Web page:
|Publication number||US5956901 A|
|Application number||US 08/881,638|
|Publication date||Sep 28, 1999|
|Filing date||Jun 24, 1997|
|Priority date||Jun 24, 1997|
|Publication number||08881638, 881638, US 5956901 A, US 5956901A, US-A-5956901, US5956901 A, US5956901A|
|Inventors||Robert E. Kennedy|
|Original Assignee||Northrop Grumman Corporation|
|Export Citation||BiBTeX, EndNote, RefMan|
|Patent Citations (18), Referenced by (3), Classifications (7), Legal Events (5)|
|External Links: USPTO, USPTO Assignment, Espacenet|
1. Field of the Invention
The invention in general relates to closure devices, and more particularly to a hatch assembly which may be utilized as the protective cover of a vertical missile launch system.
2. Description of Related Art
A typical vertical missile launch system may include an array of adjacent vertical cells each containing a canister having a ready to fire missile preloaded into the canister. Each cell includes, at its upper end, a hatch cover member for protection purposes, and which is opened when a missile is to be launched.
Current hatch assembly designs utilize electric motors for opening the hatch covers, however, such motor driven arrangements are heavy, complex, are sensitive to certain operational conditions and require periodic maintenance and adjustment.
The present invention provides for an improved hatch assembly which is simple, rugged, self contained and compact with high actuation reliability not dependent upon motors, linkages or other drives.
A hatch assembly is provided which includes a hatch frame and a hatch cover for normally closing off the hatch frame. An impeller housing, having an impeller chamber, is connected to the hatch frame, and may be a separate part fastened to the hatch frame or may be cast as one piece with it.
Disposed within the impeller chamber is an impeller rotatable about an axis, which would be horizontal for a vertical launch system. The impeller housing has a gas inlet for admitting pressurized gas into the chamber to cause rotation of the impeller. The source of the gas is preferably an electrically operated pyrotechnic gas charge device.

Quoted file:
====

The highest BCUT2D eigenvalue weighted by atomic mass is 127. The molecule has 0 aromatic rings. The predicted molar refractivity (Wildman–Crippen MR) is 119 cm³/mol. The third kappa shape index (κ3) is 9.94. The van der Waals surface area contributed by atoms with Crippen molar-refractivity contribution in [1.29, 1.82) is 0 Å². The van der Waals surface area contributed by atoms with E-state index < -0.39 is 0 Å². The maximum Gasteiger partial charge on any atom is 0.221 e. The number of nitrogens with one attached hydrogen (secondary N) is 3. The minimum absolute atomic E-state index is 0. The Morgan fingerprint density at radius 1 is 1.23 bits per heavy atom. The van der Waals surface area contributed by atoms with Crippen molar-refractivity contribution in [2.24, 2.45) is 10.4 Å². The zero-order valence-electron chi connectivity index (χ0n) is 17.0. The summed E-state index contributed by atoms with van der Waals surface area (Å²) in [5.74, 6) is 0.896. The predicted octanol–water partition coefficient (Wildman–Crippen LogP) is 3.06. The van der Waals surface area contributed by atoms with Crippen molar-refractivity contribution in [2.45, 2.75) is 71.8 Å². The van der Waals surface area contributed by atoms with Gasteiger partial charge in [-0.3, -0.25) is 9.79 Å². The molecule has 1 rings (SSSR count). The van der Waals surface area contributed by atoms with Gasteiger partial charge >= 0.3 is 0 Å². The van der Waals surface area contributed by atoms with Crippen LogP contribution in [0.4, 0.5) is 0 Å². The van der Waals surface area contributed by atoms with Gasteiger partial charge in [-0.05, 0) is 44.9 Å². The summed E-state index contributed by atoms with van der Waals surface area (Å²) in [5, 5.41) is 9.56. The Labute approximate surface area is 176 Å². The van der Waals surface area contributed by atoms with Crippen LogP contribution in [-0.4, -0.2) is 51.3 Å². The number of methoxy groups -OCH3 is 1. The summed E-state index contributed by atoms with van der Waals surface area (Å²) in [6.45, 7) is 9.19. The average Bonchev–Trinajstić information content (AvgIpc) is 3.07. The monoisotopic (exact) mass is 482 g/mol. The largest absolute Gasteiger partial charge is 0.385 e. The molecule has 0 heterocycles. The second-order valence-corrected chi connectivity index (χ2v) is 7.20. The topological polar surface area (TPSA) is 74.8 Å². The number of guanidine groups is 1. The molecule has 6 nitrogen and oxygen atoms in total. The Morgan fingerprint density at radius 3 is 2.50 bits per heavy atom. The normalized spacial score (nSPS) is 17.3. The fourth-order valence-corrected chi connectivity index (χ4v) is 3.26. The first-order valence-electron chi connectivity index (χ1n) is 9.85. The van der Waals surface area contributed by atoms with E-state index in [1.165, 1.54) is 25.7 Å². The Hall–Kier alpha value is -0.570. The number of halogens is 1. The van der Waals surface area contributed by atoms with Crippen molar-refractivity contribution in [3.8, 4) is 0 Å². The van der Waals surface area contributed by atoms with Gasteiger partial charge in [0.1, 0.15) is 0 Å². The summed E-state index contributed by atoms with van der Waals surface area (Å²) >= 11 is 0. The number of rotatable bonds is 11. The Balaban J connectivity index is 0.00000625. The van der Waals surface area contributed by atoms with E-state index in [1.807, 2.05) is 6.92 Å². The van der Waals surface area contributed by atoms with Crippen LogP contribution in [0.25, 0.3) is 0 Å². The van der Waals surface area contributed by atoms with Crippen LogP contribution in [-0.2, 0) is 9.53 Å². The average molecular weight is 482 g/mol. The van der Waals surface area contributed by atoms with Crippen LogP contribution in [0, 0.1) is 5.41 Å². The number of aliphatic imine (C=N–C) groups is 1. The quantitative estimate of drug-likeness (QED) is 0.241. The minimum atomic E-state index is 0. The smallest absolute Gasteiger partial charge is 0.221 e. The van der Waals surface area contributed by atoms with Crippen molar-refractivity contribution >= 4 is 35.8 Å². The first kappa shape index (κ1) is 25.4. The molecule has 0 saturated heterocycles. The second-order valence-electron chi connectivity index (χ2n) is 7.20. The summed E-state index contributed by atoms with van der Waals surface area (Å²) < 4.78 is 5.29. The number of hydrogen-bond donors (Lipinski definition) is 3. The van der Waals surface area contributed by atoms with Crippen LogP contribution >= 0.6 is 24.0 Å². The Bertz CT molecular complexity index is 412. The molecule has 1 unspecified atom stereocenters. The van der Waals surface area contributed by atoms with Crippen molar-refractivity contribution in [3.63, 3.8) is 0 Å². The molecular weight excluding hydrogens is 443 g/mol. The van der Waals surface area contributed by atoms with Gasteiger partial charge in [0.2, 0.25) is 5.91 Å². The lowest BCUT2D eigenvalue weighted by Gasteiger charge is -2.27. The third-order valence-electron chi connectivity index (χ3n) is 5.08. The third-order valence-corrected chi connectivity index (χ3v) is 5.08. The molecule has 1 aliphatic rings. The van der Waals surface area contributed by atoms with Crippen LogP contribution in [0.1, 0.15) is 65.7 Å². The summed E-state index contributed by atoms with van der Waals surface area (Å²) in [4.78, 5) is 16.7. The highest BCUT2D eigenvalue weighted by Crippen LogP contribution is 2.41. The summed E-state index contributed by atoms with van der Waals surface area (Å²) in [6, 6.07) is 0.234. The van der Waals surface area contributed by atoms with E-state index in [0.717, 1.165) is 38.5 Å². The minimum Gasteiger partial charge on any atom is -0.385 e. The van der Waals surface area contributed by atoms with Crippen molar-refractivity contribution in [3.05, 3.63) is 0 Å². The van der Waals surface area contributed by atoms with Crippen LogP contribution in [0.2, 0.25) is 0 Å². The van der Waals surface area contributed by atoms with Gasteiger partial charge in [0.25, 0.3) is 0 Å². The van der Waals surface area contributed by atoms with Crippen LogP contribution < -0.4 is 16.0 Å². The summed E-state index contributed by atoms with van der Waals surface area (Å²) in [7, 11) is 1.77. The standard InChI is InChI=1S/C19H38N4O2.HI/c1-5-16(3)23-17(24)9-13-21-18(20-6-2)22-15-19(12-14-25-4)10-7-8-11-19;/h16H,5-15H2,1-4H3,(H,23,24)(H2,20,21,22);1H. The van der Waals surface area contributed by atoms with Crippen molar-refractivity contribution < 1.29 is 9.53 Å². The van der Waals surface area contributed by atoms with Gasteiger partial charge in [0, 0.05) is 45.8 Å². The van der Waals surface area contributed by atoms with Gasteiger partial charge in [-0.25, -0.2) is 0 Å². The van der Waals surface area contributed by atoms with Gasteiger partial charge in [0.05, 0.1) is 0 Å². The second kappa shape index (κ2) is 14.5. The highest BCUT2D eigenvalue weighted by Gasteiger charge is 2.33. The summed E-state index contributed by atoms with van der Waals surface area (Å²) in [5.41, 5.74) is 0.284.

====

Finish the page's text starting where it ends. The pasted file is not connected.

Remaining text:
Connecting means connect the impeller with the hatch cover whereby rotation of the impeller, caused by the gas pressurization, rotates the hatch cover to an open position. If the requirement exists for the hatch cover to thereafter close, means may be provided for the controlled relieving of the pressure within the impeller housing as the door reaches an open position.
FIG. 1 is an isometric view of one type of system in which the present invention may be used.
FIG. 2 is a plan view, and
FIG. 3 is an isometric view of a hatch assembly in accordance with one embodiment of the present invention.
FIG. 4 is a view of a hatch frame.
FIG. 5 is an exploded view of a hatch assembly in accordance with one embodiment of the present invention.
FIG. 5A is an axial cross sectional view of a portion of the assembly of FIG. 5.
FIGS. 6A, 6B and 6C are cross-sectional views of the impeller housing, with impeller, during a gas pressurization and depressurization operation.
FIG. 7 is a view of the underside of the hatch frame illustrated in FIG. 4.
FIG. 8 is a block diagram illustrating gas pressurization devices.
In the drawings, which are not necessarily to scale, like or corresponding parts are denoted by like or corresponding reference numerals.
Although the present invention may be utilized as a closure means for a variety of structures, it will be described, by way of example, with respect to a vertical missile launcher, such as illustrated in FIG. 1.